Standing at the back door, with a bit of wind blowing on my face, I turned to Dylan to say, “It’s happening!”
Seemingly overnight the trees in our backyard have begun to change colors. The tree with the little leaves always goes gold first, scattering quarter inch crunchies across the deck. The remnants track into the house with the dog, tuck themselves into outdoor couch cushions, and find themselves carried into the living room on stocking feet. The tiny ones are always the first to fall.
I asked Dylan when we went to Europe the other day. Three years ago this weekend we were in Paris, and I remember wishing, just slightly, that I wouldn’t miss our larger tree turning red in the backyard. The views of Parisian rooftops surely surpassed those in my backyard, but the nostalgia for the changing of the seasons lingered within me.
This is the second fall where we haven’t traveled. Our sources of excitement and stimulation have slowed to glacial pace, and I find myself staring out the back door, again waiting for magic to happen. We don’t have red leaves yet, but they are coming.
It’s easy to feel nostalgic as September turns to October. There are quotes and memes about letting the dead things go as our flowers wilt and sources of shade crisp and crunch. I’ve been talking to mentors and friends about the pruning in their own lives. Many feel purpose wilting, unsure of what will happen in the next season of hibernation. We thought we’d be over this by now, right?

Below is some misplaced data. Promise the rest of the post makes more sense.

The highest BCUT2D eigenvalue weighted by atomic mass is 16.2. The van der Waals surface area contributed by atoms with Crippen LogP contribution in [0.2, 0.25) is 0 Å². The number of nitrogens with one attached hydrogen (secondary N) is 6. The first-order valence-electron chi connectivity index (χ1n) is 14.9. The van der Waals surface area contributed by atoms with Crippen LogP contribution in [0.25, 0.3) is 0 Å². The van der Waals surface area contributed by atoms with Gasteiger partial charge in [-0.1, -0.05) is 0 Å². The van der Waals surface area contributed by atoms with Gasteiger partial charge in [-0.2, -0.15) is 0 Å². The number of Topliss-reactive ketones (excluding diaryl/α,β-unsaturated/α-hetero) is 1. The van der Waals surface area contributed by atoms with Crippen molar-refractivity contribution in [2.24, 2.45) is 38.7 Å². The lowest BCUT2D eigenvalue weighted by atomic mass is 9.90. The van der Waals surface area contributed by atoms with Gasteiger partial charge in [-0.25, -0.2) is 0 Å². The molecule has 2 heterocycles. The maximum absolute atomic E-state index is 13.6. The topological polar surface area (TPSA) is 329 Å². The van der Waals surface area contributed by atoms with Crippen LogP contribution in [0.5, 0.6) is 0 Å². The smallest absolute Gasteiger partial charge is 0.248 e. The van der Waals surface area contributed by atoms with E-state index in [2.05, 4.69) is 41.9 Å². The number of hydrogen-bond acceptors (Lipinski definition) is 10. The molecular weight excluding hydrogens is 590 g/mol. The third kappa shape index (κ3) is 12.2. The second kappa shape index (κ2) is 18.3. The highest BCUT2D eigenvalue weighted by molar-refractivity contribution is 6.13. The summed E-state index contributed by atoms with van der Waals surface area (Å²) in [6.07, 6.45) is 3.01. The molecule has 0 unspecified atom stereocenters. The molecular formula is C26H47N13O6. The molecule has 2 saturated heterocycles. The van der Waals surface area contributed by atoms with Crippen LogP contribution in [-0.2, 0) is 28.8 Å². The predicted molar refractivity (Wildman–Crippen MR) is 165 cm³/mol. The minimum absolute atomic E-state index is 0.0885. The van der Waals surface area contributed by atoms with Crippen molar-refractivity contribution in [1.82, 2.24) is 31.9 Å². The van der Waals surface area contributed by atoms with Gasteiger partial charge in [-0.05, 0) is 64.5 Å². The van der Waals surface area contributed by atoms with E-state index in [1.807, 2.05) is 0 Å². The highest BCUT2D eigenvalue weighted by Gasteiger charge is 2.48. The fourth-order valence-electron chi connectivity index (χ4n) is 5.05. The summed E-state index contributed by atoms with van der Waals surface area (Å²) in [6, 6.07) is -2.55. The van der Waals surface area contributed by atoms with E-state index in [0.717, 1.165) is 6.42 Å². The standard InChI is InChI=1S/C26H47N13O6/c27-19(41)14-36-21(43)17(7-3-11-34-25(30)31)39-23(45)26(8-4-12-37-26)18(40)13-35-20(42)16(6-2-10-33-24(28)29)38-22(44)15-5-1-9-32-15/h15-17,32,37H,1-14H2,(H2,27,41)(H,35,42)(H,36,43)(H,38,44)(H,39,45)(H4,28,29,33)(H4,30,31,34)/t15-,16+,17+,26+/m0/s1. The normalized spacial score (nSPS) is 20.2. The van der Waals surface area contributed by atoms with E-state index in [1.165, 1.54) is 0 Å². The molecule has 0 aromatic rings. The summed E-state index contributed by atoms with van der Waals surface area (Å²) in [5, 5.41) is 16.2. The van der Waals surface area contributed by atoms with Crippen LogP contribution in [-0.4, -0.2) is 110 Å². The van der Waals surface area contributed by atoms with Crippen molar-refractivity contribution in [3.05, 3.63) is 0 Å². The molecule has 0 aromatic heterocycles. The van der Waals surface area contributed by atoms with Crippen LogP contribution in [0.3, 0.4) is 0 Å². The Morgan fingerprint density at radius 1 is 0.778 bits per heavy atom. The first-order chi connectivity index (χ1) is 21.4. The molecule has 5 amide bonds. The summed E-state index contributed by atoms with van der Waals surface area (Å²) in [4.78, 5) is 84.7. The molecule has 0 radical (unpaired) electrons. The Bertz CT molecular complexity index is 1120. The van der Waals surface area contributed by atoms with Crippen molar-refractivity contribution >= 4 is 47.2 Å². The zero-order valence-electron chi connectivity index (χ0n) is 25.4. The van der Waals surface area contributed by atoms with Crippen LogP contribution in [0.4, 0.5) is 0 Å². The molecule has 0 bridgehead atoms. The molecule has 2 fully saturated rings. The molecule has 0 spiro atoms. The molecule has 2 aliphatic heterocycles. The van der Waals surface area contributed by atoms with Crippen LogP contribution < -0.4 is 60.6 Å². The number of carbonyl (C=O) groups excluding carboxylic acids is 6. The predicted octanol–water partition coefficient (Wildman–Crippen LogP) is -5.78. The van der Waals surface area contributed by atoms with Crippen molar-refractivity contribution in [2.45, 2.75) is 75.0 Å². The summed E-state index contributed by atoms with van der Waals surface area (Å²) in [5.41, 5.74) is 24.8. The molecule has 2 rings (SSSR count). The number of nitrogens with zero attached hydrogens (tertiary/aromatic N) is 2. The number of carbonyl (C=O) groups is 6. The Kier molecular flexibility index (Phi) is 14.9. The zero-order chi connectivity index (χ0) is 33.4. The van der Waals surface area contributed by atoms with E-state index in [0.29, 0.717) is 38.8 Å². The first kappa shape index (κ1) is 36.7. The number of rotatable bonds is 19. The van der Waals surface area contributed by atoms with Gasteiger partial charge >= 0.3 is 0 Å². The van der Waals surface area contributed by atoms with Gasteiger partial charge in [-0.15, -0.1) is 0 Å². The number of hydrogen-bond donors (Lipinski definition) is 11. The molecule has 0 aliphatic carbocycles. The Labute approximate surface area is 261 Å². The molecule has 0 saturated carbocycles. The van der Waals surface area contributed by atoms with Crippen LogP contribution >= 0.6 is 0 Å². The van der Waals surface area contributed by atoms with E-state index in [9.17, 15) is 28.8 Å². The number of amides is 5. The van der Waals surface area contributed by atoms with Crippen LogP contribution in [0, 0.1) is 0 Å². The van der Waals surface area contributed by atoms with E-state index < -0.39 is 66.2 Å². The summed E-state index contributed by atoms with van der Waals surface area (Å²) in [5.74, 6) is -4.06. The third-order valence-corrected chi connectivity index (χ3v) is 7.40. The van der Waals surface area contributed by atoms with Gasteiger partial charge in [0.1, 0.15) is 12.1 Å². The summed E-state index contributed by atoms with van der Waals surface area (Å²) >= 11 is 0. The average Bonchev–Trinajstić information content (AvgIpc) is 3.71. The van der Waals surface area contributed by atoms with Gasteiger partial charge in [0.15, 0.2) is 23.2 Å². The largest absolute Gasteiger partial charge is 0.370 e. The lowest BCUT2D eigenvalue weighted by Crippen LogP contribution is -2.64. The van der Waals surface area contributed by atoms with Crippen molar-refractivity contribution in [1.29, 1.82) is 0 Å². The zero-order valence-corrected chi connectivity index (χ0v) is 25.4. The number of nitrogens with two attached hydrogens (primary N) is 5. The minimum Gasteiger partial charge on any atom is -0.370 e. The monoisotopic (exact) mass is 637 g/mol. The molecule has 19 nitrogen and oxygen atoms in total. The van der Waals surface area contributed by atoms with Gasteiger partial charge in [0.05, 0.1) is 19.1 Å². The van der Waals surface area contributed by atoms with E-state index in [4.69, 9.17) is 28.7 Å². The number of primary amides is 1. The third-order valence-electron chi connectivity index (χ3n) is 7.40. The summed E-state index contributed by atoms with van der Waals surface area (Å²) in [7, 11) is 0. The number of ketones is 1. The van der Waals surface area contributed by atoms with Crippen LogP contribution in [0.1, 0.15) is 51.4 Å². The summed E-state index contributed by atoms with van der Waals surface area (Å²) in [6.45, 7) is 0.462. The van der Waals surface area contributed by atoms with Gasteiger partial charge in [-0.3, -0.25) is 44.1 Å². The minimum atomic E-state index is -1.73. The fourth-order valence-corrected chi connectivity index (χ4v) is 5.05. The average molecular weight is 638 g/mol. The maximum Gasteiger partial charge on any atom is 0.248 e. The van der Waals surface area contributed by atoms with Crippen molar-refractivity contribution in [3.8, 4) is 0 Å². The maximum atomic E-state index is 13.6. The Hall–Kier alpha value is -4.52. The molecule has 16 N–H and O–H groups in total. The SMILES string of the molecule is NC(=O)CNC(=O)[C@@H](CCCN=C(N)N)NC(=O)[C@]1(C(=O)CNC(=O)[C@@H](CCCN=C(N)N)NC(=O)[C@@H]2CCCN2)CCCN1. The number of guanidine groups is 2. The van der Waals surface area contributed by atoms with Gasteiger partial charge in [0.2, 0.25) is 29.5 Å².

I’ve spent the last five years writing about death and grief and loss. In these reflections, lessons of hope and wondering and recovery have unfolded, giving me, and hopefully others, comfort. As the days grow shorter, and I put my face upon cool glass.
Will this be another dark hole of a pandemic winter? Will looking for the light feel as difficult as it did last year?
In the pruning back, the raking up, and the setting to bed of our gardens, we get to choose what we will prepare to grow. Ann Voskamp once shared how she plants bulbs with her family this time of year, intentionally tucking something hopeful into the dirt to arrive in the spring.
I can relate to that wanting. To believe that good things will come, even as the dark days descend.
So for now, yes, enjoy the gold and the red and the mystical light reflecting off of trees and blue skies. Find your sweaters. Make a cup of tea. Rake and sift and shift the soil, knowing the work you are doing is sacred. Tuck a bulb in the dirt and wait. The preparation and making way, perhaps, are beautiful things.